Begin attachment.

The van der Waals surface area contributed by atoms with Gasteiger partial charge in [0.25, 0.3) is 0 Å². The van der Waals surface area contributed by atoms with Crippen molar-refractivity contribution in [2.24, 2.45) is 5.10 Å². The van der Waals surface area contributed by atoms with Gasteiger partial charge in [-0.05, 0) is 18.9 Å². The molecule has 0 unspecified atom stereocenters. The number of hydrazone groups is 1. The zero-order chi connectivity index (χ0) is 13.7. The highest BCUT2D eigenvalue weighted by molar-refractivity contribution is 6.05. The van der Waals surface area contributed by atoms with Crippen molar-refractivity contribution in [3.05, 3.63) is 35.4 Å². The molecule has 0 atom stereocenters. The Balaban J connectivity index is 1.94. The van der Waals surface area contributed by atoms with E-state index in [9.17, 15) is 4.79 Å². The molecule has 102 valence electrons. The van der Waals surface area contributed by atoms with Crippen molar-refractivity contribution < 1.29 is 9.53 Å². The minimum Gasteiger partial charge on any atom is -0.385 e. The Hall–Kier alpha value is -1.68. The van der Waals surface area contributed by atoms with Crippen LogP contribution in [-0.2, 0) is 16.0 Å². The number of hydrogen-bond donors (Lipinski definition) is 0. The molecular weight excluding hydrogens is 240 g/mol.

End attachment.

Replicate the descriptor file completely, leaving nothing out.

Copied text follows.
The van der Waals surface area contributed by atoms with Gasteiger partial charge in [0.25, 0.3) is 0 Å². The van der Waals surface area contributed by atoms with Crippen molar-refractivity contribution in [2.24, 2.45) is 5.10 Å². The van der Waals surface area contributed by atoms with Gasteiger partial charge in [-0.05, 0) is 18.9 Å². The molecule has 0 unspecified atom stereocenters. The number of hydrazone groups is 1. The zero-order chi connectivity index (χ0) is 13.7. The highest BCUT2D eigenvalue weighted by molar-refractivity contribution is 6.05. The van der Waals surface area contributed by atoms with Crippen molar-refractivity contribution in [3.05, 3.63) is 35.4 Å². The molecule has 0 atom stereocenters. The Balaban J connectivity index is 1.94. The van der Waals surface area contributed by atoms with E-state index in [9.17, 15) is 4.79 Å². The molecule has 102 valence electrons. The van der Waals surface area contributed by atoms with Crippen molar-refractivity contribution < 1.29 is 9.53 Å². The minimum Gasteiger partial charge on any atom is -0.385 e. The Hall–Kier alpha value is -1.68. The van der Waals surface area contributed by atoms with Crippen LogP contribution in [-0.2, 0) is 16.0 Å². The number of hydrogen-bond donors (Lipinski definition) is 0. The molecular weight excluding hydrogens is 240 g/mol.